Gallery: Steakcraft: The Steaks at Resto and The Cannibal

Resto's Steak
Resto's Steak

Three steaks at Resto: a New York Strip, a T-Bone, and a Cote de Boeuf.

The Butcher's Counter at The Cannibal
The Butcher's Counter at The Cannibal

The butcher's counter at The Cannibal is well stocked with housemade charcuterie and the available steaks.

The sub-primals
The sub-primals

Because Resto/The Cannibal has a band saw in the back, they are able to take whole sub-primals and break them down themselves. From left to right: strip loin, short loin, and "107" Rib (the number is derived from North American Meat Processors Association's Meat Buyer's Guide).

Chef Preston Clark with a strip loin
Chef Preston Clark with a strip loin

Resto/The Cannibal exclusively use dry aged USDA prime beef.

The Bandsaw
The Bandsaw

All steaks are cut in-house.

Serious Business
Serious Business

While restaurant kitchens are inherently fraught with danger, the band saw adds several degrees.

Fabricating the Steaks
Fabricating the Steaks

The sub primals are portioned in to steaks on the band saw and then further trimmed by hand.

Muscle, fat, funk
Muscle, fat, funk

The three elements of a great steak. The mold that covers dry age beef is evident here. It is almost entirely trimmed away before cooking.

NY Strip Steak
NY Strip Steak

A 40 oz. portion of USDA Prime, 28 day dry aged NY Strip.

The T- Bone
The T- Bone

A 50 oz. portion of 28 day dry aged USDA Prime T-Bone.

Cote de Boeuf
Cote de Boeuf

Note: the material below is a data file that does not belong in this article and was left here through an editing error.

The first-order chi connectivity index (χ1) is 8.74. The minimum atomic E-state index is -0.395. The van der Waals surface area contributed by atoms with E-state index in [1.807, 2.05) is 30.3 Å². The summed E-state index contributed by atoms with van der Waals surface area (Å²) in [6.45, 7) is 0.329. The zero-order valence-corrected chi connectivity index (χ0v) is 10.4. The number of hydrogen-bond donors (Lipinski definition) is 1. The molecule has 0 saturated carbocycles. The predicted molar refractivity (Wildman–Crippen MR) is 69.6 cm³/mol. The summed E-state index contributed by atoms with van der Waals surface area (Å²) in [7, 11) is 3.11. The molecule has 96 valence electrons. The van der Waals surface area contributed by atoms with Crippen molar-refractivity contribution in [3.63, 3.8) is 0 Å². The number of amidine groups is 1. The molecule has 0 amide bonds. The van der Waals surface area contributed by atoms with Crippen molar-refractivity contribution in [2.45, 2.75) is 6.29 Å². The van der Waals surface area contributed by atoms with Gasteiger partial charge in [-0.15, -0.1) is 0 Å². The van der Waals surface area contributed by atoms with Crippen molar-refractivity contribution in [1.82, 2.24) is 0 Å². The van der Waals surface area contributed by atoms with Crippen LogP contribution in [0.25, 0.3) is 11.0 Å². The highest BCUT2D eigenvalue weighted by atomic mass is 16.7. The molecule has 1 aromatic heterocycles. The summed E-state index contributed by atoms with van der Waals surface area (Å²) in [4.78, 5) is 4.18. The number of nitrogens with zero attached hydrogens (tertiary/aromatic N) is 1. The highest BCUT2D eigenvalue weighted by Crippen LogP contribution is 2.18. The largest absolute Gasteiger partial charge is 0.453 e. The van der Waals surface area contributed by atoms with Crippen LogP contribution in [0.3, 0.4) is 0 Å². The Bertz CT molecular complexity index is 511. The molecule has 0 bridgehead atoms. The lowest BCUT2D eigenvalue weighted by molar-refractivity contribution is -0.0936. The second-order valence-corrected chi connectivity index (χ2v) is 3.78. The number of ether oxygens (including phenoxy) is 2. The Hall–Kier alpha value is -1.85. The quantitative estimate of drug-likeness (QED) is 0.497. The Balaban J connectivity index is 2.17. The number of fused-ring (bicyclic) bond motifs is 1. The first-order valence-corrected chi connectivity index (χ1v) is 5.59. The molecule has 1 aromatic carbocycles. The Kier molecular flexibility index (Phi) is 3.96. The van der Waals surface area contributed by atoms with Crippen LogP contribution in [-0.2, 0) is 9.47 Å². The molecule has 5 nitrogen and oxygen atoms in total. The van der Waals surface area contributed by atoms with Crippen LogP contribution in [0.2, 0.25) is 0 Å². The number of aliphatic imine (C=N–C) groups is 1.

A 36oz portion of seven week dry aged USDA Prime ribsteak, AKA Cote de Boeuf.

'Tis the season
'Tis the season

Preston copiously seasons the raw steaks with salt and pepper.

Frosted
Frosted

The NY Strip after seasoning.

Oiling the Skillet
Oiling the Skillet

A cast iron is used to cook the steaks. A mixture of grape seed and olive oil is added to the scalding pan.

Steak in the pan
Steak in the pan

Preston puts a NY Strip into the pan of smoking oil.

Where there's smoke.....
Where there's smoke.....

....there's flavor!

The Flip
The Flip

Cooking in the oil puts an impressive mahogany-colored crust on the exterior.

Seared all over
Seared all over

Preston sears all sides of the steaks. The oil is then drained from the pan, and the steak allowed to rest briefly before the next step: basting.

The basting Ingredients
The basting Ingredients

Salt, thyme, garlic butter.

Basting
Basting

Melted butter is ladled over the steak.

Smoke and Fire
Smoke and Fire

A T-Bone is basted

In to the Oven
In to the Oven

After basting the steak is finished in the oven.

Resting
Resting

After being brought to temperature in the oven, the steaks are allowed to rest.

First Cut
First Cut

The steaks are sliced.

Slicing
Slicing

The eye of the loin—the longissimus muscle—is cut into 1/4 inch slices.

Ready to Serve
Ready to Serve

Preston layers the slices neatly on the serving platter.

The Final Season
The Final Season

The steaks are finished with salt.

The Finished Platter
The Finished Platter

Preston and a finished NY Strip.

The New York Strip
The New York Strip

40 oz., $100.

The T-Bone
The T-Bone

50 oz., $150.

Cote de Boeuf
Cote de Boeuf

36 oz., $120. Served with Bernaise sauce, marrow bone, frites, and greens.